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Dancin' up a 'joy storm'
By Vicki Crain
2012-05-09

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Critically acclaimed contemporary dance company Hubbard Street Dance Chicago closes its 34th season later this month with three works from internationally renowned choreographers in the summer series at the Harris Theater for Music and Dance. Known for pushing the envelope by commissioning work from emerging choreographers as well as obtaining the rights to perform well-known work from master choreographers, Hubbard Street pushes the audiences to grow and learn as much as it does the dancers. The series features three compelling, yet distinctly different dances to showcase the talents of this elite group of dancers.

Hubbard Street's resident choreographer, Spanish-born Alejandro Cerrudo, created Maltidos in 2010 collaborating with Nederlands Dans Theater of Holland. Traveling back and forth from The Hague, Cerrudo pieced together movement phrases from both groups of dancers, eventually combining them into a cohesive, stunning work.

"When I look at this work, it fells like a bridge between his earlier works like Off Screen and Deep Down Dos and his recent world premiere Little Mortal Jump," said Glenn Edgerton, Hubbard Street's artistic director. (Edgerton appointed Cerrudo as the company's first-ever resident choreographer in 2009.) "Maltidos is very sensitive. The final duets where a woman dances with three different men as they interchange in the dark is an interesting expression of how different people come into your life and affect you and then they're gone."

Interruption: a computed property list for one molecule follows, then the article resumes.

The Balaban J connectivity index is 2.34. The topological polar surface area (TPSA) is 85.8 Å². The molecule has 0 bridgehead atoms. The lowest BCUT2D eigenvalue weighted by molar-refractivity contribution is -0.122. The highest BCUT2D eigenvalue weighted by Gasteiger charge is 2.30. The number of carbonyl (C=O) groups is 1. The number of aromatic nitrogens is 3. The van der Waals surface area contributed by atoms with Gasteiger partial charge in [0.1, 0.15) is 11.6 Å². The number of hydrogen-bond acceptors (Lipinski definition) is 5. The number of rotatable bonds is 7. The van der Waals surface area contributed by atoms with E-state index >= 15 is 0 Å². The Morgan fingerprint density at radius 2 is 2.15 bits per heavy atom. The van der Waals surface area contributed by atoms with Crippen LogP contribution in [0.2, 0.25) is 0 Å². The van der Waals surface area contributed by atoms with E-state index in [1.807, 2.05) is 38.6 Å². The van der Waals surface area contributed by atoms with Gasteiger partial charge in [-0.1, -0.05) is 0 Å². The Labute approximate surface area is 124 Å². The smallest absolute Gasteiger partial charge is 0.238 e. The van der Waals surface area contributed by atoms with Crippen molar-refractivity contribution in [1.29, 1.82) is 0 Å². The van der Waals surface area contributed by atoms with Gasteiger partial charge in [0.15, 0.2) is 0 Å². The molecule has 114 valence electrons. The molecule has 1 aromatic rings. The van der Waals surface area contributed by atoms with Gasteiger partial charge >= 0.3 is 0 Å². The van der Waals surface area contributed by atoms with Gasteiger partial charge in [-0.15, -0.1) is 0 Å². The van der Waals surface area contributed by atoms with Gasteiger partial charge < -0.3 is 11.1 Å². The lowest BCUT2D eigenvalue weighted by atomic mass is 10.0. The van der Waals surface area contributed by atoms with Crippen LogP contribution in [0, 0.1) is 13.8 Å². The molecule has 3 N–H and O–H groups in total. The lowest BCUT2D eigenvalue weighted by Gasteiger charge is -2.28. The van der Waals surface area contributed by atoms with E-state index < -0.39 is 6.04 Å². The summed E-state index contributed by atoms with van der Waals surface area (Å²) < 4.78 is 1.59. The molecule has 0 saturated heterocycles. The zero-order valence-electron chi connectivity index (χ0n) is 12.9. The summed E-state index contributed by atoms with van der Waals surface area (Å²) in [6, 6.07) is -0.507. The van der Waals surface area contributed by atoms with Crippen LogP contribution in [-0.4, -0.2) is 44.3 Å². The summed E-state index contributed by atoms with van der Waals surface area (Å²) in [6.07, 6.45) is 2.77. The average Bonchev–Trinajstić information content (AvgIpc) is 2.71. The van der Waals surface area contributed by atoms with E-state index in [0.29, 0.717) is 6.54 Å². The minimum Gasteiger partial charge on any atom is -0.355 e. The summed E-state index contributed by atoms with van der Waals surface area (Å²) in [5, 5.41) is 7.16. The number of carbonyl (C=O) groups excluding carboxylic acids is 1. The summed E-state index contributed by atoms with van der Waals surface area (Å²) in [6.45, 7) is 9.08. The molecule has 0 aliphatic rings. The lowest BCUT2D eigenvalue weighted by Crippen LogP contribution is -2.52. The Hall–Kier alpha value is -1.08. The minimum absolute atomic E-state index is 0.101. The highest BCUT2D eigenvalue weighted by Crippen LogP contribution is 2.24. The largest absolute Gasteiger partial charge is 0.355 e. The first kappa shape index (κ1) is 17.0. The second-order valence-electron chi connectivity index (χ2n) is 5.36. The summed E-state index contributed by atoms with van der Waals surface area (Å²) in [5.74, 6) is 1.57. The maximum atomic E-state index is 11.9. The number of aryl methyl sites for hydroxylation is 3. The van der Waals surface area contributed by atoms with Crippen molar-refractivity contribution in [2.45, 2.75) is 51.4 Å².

Also on the program is a work by Israeli choreographer and director of Batsheva Dance Company (which performed to much acclaim at the Auditorium Theatre in March); Ohad Naharin made THREE TO MAX for Hubbard Street in 2011. By combining excerpts of past works spanning a decade, he created a collage of movement for Hubbard Street to make its own. After premiering on the groundbreaking all-Israeli program, the company took the work to New York for the Fall for Dance festival prompting Dance Magazine editor-in-chief Wendy Perron to place THREE TO MAX on her "Best of 2011."

The centerpiece of the series is the company premiere of William Forsythe's Quintett. Although Forsythe won't be in Chicago for this show, he will meet with the dancers this summer when he receives the Samuel H. Scripps/American Dance Festival for Lifetime Achievement at the American Dance Festival in North Carolina. Hubbard Street is performing Quintett at the festival, and is the first U.S. company to perform this work. Another of his works is in the company's repertory from 2005, but local audiences recently got a taste of his style when Joffrey Ballet performed In the Middle, Somewhat Elevated in February. Where In the Middle (made in 1987) is strong, sharp and angular, Quintett is more rounded, warm and lush.